At first glance, it can be a little bit hard to see the difference here. It's starting off thick on this side and then thinner on this side, but that's because the Stroke weight here was only set to 1 point in my Path. It's important to realize when you select the Path with a Width Profile applied to it, the Stroke Weight that you see displayed in the control panel and also in the Stroke panel, refers to that thickest point on that Path. So, for example, by increasing the Stroke weight here, the same Width Profile is applied, but you could see that it starts really thick on one side of the Path and then simply reduces all the way down to this side over here.
This brings us to another important aspect about working with Width Profiles. As you can see, the profile's being applied in one direction. It starts thick on one side and becomes thin on the other. Well, let's say I wanted the reverse. Let's say I wanted the thickness to start in the left side at this piece of art and then become thin as it goes towards the right. Well, I'll select the Path, and then I'll open up my Stroke panel. The Stroke panel has all the settings and profiles that appear on the bottom, with one important addition. It has the ability to flip that profile along the Path. With a single click of the mouse, I can flip the profile to get the results that I'm looking for.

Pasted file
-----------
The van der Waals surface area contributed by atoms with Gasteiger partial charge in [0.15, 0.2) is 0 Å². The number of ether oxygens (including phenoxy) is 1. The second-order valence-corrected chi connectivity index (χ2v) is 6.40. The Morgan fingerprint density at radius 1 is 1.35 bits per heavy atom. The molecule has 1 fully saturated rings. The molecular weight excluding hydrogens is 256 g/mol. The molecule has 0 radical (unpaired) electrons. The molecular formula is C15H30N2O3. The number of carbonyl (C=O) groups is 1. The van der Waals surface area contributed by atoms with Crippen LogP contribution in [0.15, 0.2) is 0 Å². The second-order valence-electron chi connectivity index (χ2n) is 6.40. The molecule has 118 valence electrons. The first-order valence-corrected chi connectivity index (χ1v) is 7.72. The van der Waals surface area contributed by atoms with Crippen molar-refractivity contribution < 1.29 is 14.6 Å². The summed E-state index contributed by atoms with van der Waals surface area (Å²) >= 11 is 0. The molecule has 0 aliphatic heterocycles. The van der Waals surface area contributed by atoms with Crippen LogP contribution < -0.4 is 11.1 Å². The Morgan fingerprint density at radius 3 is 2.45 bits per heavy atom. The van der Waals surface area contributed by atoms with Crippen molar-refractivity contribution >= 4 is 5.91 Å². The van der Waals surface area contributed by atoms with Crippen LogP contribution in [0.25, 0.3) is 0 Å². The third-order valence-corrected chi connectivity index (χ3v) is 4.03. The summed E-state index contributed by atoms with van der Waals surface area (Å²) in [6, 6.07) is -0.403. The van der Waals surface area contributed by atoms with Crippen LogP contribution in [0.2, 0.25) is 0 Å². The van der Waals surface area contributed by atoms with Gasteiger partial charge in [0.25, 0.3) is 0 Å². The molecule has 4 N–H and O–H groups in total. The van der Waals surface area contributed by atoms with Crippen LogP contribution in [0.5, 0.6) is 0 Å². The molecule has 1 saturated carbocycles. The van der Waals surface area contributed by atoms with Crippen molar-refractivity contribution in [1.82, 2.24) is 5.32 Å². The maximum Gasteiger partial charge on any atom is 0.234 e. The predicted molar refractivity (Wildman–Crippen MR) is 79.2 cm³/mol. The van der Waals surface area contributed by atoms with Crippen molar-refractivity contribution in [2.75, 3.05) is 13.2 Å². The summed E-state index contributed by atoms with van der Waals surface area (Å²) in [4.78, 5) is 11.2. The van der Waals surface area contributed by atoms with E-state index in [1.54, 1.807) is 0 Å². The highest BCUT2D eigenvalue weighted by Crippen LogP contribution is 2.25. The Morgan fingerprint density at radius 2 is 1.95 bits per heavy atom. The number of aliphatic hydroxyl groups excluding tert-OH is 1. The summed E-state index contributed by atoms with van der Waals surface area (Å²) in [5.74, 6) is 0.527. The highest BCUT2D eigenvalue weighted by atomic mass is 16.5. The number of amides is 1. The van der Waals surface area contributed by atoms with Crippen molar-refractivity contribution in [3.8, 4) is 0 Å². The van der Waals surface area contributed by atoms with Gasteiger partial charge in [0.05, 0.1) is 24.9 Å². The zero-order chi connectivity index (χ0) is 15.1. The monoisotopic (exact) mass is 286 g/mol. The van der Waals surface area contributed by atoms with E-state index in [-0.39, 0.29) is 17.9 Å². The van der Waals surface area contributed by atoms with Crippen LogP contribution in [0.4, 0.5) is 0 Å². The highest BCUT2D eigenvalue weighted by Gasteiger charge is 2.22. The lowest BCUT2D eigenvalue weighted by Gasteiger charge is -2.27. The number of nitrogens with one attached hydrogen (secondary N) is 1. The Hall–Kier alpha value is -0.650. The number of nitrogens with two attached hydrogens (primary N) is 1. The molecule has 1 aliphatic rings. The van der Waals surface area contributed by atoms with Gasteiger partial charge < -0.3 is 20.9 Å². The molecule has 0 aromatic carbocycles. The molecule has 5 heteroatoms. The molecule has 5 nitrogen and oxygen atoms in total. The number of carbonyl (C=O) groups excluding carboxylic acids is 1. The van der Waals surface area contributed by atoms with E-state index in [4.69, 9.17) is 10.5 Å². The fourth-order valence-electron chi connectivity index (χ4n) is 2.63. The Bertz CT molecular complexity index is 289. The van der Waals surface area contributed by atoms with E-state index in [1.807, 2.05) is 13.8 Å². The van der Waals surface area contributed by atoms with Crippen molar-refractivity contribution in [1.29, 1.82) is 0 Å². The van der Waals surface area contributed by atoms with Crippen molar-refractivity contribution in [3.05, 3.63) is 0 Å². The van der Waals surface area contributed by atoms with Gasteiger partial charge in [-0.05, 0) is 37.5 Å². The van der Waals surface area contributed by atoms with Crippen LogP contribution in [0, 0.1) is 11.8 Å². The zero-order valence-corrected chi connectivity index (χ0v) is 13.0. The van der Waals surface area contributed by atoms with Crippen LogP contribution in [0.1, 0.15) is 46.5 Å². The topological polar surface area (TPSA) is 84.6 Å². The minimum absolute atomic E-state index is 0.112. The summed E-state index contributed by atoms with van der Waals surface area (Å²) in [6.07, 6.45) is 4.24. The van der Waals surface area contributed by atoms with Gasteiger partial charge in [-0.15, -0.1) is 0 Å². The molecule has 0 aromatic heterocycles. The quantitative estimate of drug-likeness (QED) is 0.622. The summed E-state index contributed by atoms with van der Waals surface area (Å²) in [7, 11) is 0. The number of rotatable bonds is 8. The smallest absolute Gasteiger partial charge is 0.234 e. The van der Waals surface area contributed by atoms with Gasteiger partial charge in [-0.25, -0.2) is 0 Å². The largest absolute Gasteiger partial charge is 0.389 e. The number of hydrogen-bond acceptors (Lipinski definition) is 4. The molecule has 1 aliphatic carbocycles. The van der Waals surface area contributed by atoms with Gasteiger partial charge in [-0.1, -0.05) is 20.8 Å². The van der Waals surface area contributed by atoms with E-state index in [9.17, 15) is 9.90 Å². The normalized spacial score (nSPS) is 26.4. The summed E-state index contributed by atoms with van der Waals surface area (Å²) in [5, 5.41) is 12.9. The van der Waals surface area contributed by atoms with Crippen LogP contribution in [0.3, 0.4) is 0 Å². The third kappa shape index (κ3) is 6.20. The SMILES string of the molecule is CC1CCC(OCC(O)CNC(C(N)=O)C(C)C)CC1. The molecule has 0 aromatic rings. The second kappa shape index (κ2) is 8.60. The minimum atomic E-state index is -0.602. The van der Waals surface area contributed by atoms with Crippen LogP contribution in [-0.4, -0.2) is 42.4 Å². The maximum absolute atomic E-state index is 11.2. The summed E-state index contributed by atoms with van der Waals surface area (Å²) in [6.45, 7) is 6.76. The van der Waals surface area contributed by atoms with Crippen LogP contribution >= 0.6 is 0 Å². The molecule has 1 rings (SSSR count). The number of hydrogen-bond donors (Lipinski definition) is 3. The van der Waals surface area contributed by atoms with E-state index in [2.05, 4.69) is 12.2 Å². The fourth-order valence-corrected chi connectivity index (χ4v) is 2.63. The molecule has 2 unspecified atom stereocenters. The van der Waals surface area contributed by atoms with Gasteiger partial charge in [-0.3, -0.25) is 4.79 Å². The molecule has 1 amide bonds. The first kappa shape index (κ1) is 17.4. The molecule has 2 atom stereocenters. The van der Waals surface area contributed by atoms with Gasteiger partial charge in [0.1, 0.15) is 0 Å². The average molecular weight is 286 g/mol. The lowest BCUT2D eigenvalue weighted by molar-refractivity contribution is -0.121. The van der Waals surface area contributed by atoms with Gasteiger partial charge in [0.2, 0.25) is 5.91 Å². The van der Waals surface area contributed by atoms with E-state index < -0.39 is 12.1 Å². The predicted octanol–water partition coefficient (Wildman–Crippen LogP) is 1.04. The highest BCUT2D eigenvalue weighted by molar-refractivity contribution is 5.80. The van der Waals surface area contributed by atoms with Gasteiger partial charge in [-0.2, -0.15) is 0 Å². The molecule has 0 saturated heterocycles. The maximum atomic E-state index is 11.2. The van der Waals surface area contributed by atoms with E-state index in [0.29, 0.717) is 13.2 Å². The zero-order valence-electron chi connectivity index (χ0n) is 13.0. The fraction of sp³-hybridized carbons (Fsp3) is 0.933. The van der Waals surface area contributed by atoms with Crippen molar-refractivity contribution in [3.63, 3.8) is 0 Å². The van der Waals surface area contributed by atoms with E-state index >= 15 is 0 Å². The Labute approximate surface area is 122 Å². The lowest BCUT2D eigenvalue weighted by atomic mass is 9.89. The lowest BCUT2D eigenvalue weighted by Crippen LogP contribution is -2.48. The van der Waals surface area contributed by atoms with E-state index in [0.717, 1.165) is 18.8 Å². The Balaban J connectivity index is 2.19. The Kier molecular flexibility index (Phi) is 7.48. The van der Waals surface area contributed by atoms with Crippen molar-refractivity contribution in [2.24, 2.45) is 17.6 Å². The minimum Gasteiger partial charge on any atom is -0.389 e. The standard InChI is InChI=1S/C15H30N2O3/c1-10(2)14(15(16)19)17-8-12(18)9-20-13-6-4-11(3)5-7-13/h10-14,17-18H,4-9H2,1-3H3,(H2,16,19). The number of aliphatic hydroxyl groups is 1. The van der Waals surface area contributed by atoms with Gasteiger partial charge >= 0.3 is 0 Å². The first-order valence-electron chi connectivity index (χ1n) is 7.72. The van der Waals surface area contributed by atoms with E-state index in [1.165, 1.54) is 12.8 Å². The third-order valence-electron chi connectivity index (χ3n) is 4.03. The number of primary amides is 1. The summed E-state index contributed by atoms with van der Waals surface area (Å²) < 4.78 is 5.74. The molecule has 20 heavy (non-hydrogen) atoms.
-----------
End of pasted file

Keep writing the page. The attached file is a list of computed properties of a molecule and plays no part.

Another example would be all these circles that appear here, a really cool design. Let me zoom in just on that area so you can get a closer look at it. I'll select all these elements right here. They're grouped together. And rather than go to control panel over here, I'll go down to the Stroke panel and choose a Width Profile - they appear here as well - and I'll apply this one here. Let me increase the Stroke weight just a little bit more so we could see how that profile affects the appearance of the Stroke on that piece of art. So, you can see how easy it is to add beautiful thick and thin attributes to your Strokes inside of Illustrator, using Width Profiles.